A new study from the International Centre for Island Technology (ICIT) at Heriot-Watt’s Orkney Campus estimates that Nova Scotia could generate energy from tidal power equivalent to 2% of Canada’s energy requirements and generate billions of dollars in gross domestic product.
The report was sponsored by the Ocean Energy Research Association in Nova Scotia, and produced by ICIT in collaboration with Acadia Tidal Energy Institute and Gardner Pinfold Inc.
The report states that the ultimate tidal development capacity of for Nova Scotia may be as much as 2,500 mega-watts (MW). A medium term goal of 500 MW of installed capacity by 2032 is a reasonable objective.
Over the next 25 years the global tidal energy industry is expected to contribute $1.7 billion in gross domestic product, create 22,000 full time equivalent positions and generate $815 million in labour income. These impacts are largely concentrated in Nova Scotia with spill-over to Atlantic Canada and rest of Canada.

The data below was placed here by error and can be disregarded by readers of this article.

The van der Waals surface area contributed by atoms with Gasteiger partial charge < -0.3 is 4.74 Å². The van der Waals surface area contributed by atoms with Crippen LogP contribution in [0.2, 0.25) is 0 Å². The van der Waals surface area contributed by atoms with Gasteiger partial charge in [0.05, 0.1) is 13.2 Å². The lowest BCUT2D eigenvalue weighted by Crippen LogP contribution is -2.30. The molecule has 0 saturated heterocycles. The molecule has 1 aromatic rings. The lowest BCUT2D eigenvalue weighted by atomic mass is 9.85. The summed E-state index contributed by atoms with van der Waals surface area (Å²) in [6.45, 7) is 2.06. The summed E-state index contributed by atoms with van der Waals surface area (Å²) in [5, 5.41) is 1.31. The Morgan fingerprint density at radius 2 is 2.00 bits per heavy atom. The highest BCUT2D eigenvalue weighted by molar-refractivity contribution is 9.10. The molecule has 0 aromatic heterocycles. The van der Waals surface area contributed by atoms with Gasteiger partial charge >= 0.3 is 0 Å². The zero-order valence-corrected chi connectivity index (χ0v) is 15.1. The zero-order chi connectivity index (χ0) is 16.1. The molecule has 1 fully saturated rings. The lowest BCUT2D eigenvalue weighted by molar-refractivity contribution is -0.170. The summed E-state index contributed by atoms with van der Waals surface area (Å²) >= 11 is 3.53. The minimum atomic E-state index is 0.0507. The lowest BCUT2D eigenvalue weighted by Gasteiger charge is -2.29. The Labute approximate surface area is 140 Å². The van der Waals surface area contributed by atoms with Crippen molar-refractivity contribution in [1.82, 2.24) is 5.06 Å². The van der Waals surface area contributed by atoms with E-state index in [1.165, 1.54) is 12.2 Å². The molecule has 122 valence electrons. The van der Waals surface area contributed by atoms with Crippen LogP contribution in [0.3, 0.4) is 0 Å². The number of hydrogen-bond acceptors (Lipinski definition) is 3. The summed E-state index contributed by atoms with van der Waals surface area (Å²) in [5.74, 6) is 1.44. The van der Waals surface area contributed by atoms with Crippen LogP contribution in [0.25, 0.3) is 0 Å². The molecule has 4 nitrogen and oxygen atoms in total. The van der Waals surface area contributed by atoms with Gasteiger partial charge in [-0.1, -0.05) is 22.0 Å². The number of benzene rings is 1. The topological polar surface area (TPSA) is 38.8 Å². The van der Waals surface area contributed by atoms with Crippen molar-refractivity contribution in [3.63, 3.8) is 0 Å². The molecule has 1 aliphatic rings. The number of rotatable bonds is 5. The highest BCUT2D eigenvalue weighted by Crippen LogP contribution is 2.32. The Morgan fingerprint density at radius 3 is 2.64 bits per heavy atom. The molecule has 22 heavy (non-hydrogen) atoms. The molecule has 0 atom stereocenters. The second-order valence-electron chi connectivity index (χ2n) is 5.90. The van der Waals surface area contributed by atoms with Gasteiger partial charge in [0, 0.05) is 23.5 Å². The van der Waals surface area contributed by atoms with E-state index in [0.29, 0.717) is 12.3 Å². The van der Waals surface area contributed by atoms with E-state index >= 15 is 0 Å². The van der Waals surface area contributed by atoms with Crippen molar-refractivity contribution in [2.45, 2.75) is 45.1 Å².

The report concludes that Canadian suppliers are in an excellent position to provide 60-70% of the goods and services required for tidal energy development in the Bay of Fundy. Most of this could be supplied at or near the tidal development site, bolstering rural economies.
Heriot Watt’s Dr Sandy Kerr, who contributed to the report with colleague Dr Kate Johnson, said, “It’s exciting to see a tidal energy sector in Scotland on the brink of delivering commercially viable electricity and how other countries like Canada are learning from experience gained on this side of the Atlantic. ”